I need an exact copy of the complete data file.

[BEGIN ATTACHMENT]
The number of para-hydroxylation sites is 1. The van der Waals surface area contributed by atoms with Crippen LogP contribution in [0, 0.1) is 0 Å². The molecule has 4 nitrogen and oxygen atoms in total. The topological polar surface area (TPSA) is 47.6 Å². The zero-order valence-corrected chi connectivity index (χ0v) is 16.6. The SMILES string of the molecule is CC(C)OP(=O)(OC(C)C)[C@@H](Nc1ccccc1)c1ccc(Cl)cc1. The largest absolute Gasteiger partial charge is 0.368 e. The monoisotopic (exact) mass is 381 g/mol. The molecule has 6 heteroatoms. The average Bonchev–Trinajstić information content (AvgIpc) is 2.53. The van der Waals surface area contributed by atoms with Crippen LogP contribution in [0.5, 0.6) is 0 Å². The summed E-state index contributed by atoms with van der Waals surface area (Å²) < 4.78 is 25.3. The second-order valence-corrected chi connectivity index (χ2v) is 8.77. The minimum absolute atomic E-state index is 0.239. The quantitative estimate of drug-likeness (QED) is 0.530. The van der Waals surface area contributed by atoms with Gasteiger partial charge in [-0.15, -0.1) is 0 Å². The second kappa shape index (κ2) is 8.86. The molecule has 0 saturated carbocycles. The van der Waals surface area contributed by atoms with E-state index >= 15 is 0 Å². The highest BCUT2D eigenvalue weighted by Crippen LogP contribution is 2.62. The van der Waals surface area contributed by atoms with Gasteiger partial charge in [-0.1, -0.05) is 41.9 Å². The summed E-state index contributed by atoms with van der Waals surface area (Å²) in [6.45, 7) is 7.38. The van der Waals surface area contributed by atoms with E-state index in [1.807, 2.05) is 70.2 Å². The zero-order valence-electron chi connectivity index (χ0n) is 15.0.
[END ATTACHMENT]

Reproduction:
The number of para-hydroxylation sites is 1. The van der Waals surface area contributed by atoms with Crippen LogP contribution in [0, 0.1) is 0 Å². The molecule has 4 nitrogen and oxygen atoms in total. The topological polar surface area (TPSA) is 47.6 Å². The zero-order valence-corrected chi connectivity index (χ0v) is 16.6. The SMILES string of the molecule is CC(C)OP(=O)(OC(C)C)[C@@H](Nc1ccccc1)c1ccc(Cl)cc1. The largest absolute Gasteiger partial charge is 0.368 e. The monoisotopic (exact) mass is 381 g/mol. The molecule has 6 heteroatoms. The average Bonchev–Trinajstić information content (AvgIpc) is 2.53. The van der Waals surface area contributed by atoms with Crippen LogP contribution in [0.5, 0.6) is 0 Å². The summed E-state index contributed by atoms with van der Waals surface area (Å²) < 4.78 is 25.3. The second-order valence-corrected chi connectivity index (χ2v) is 8.77. The minimum absolute atomic E-state index is 0.239. The quantitative estimate of drug-likeness (QED) is 0.530. The van der Waals surface area contributed by atoms with Gasteiger partial charge in [-0.15, -0.1) is 0 Å². The second kappa shape index (κ2) is 8.86. The molecule has 0 saturated carbocycles. The van der Waals surface area contributed by atoms with E-state index >= 15 is 0 Å². The highest BCUT2D eigenvalue weighted by Crippen LogP contribution is 2.62. The van der Waals surface area contributed by atoms with Gasteiger partial charge in [-0.1, -0.05) is 41.9 Å². The summed E-state index contributed by atoms with van der Waals surface area (Å²) in [6.45, 7) is 7.38. The van der Waals surface area contributed by atoms with E-state index in [1.807, 2.05) is 70.2 Å². The zero-order valence-electron chi connectivity index (χ0n) is 15.0.